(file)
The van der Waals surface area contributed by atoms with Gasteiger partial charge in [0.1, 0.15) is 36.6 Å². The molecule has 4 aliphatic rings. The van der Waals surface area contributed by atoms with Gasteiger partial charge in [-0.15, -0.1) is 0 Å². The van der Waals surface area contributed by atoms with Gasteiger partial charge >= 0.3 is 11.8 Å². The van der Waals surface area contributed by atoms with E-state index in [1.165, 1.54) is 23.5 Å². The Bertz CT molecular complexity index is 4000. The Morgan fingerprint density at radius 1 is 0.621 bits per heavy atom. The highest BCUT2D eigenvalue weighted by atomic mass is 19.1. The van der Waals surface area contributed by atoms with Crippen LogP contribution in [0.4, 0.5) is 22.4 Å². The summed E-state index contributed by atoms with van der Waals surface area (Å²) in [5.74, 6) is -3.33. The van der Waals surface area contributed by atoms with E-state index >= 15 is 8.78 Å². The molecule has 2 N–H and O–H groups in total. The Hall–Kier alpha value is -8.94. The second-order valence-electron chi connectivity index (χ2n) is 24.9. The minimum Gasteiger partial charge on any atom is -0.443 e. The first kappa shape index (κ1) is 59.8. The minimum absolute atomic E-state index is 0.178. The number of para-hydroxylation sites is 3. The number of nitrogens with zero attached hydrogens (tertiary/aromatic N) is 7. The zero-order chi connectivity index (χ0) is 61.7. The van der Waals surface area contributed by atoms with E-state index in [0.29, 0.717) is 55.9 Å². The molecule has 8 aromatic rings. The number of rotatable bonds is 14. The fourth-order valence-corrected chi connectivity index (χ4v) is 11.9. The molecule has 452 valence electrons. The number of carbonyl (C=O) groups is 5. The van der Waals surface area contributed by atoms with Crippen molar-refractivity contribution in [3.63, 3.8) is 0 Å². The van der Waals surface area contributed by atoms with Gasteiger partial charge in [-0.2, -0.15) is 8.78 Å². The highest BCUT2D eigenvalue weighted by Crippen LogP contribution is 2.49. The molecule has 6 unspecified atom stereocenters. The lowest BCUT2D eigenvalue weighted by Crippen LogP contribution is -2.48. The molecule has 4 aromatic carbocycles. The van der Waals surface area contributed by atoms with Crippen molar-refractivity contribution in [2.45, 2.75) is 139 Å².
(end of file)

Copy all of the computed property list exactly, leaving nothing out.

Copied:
The van der Waals surface area contributed by atoms with Gasteiger partial charge in [0.1, 0.15) is 36.6 Å². The molecule has 4 aliphatic rings. The van der Waals surface area contributed by atoms with Gasteiger partial charge in [-0.15, -0.1) is 0 Å². The van der Waals surface area contributed by atoms with Gasteiger partial charge >= 0.3 is 11.8 Å². The van der Waals surface area contributed by atoms with E-state index in [1.165, 1.54) is 23.5 Å². The Bertz CT molecular complexity index is 4000. The Morgan fingerprint density at radius 1 is 0.621 bits per heavy atom. The highest BCUT2D eigenvalue weighted by atomic mass is 19.1. The van der Waals surface area contributed by atoms with Crippen LogP contribution in [0.4, 0.5) is 22.4 Å². The summed E-state index contributed by atoms with van der Waals surface area (Å²) in [5.74, 6) is -3.33. The van der Waals surface area contributed by atoms with E-state index >= 15 is 8.78 Å². The molecule has 2 N–H and O–H groups in total. The Hall–Kier alpha value is -8.94. The second-order valence-electron chi connectivity index (χ2n) is 24.9. The minimum Gasteiger partial charge on any atom is -0.443 e. The first kappa shape index (κ1) is 59.8. The minimum absolute atomic E-state index is 0.178. The number of para-hydroxylation sites is 3. The number of nitrogens with zero attached hydrogens (tertiary/aromatic N) is 7. The zero-order chi connectivity index (χ0) is 61.7. The van der Waals surface area contributed by atoms with E-state index in [0.29, 0.717) is 55.9 Å². The molecule has 8 aromatic rings. The number of rotatable bonds is 14. The fourth-order valence-corrected chi connectivity index (χ4v) is 11.9. The molecule has 452 valence electrons. The number of carbonyl (C=O) groups is 5. The van der Waals surface area contributed by atoms with Crippen molar-refractivity contribution in [3.63, 3.8) is 0 Å². The van der Waals surface area contributed by atoms with Gasteiger partial charge in [-0.2, -0.15) is 8.78 Å². The highest BCUT2D eigenvalue weighted by Crippen LogP contribution is 2.49. The molecule has 6 unspecified atom stereocenters. The lowest BCUT2D eigenvalue weighted by Crippen LogP contribution is -2.48. The molecule has 4 aromatic carbocycles. The van der Waals surface area contributed by atoms with Crippen molar-refractivity contribution in [2.45, 2.75) is 139 Å².